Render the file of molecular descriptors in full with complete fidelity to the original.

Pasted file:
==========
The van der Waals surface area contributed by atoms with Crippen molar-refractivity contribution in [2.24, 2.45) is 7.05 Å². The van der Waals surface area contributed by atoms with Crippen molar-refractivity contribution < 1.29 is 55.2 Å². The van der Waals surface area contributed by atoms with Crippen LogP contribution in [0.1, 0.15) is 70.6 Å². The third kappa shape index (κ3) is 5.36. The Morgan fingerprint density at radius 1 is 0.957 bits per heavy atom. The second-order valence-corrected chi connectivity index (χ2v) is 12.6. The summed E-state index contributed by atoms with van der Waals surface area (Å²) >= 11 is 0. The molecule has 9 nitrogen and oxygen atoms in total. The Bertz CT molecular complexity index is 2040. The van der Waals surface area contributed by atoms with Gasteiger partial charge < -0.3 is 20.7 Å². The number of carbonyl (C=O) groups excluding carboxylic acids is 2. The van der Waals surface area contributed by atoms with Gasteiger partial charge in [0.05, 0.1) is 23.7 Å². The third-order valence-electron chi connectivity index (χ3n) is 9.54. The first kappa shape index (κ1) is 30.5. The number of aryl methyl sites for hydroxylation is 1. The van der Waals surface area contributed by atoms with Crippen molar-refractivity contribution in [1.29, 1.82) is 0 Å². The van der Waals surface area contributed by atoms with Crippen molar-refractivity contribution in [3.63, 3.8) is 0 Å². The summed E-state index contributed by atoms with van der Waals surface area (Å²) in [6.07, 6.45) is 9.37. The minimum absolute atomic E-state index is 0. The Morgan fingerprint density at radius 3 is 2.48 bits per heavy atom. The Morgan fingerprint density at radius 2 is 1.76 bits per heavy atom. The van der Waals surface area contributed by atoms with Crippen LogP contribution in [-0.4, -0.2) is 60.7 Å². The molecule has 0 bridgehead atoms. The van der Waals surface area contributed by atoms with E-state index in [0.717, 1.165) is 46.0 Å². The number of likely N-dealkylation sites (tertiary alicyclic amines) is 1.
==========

The van der Waals surface area contributed by atoms with Crippen molar-refractivity contribution in [2.24, 2.45) is 7.05 Å². The van der Waals surface area contributed by atoms with Crippen molar-refractivity contribution < 1.29 is 55.2 Å². The van der Waals surface area contributed by atoms with Crippen LogP contribution in [0.1, 0.15) is 70.6 Å². The third kappa shape index (κ3) is 5.36. The Morgan fingerprint density at radius 1 is 0.957 bits per heavy atom. The second-order valence-corrected chi connectivity index (χ2v) is 12.6. The summed E-state index contributed by atoms with van der Waals surface area (Å²) >= 11 is 0. The molecule has 9 nitrogen and oxygen atoms in total. The Bertz CT molecular complexity index is 2040. The van der Waals surface area contributed by atoms with Gasteiger partial charge < -0.3 is 20.7 Å². The number of carbonyl (C=O) groups excluding carboxylic acids is 2. The van der Waals surface area contributed by atoms with Gasteiger partial charge in [0.05, 0.1) is 23.7 Å². The third-order valence-electron chi connectivity index (χ3n) is 9.54. The first kappa shape index (κ1) is 30.5. The number of aryl methyl sites for hydroxylation is 1. The van der Waals surface area contributed by atoms with Crippen molar-refractivity contribution in [1.29, 1.82) is 0 Å². The van der Waals surface area contributed by atoms with Crippen molar-refractivity contribution in [3.63, 3.8) is 0 Å². The summed E-state index contributed by atoms with van der Waals surface area (Å²) in [6.07, 6.45) is 9.37. The minimum absolute atomic E-state index is 0. The Morgan fingerprint density at radius 3 is 2.48 bits per heavy atom. The Morgan fingerprint density at radius 2 is 1.76 bits per heavy atom. The van der Waals surface area contributed by atoms with Crippen LogP contribution in [-0.4, -0.2) is 60.7 Å². The molecule has 0 bridgehead atoms. The van der Waals surface area contributed by atoms with E-state index in [0.717, 1.165) is 46.0 Å². The number of likely N-dealkylation sites (tertiary alicyclic amines) is 1.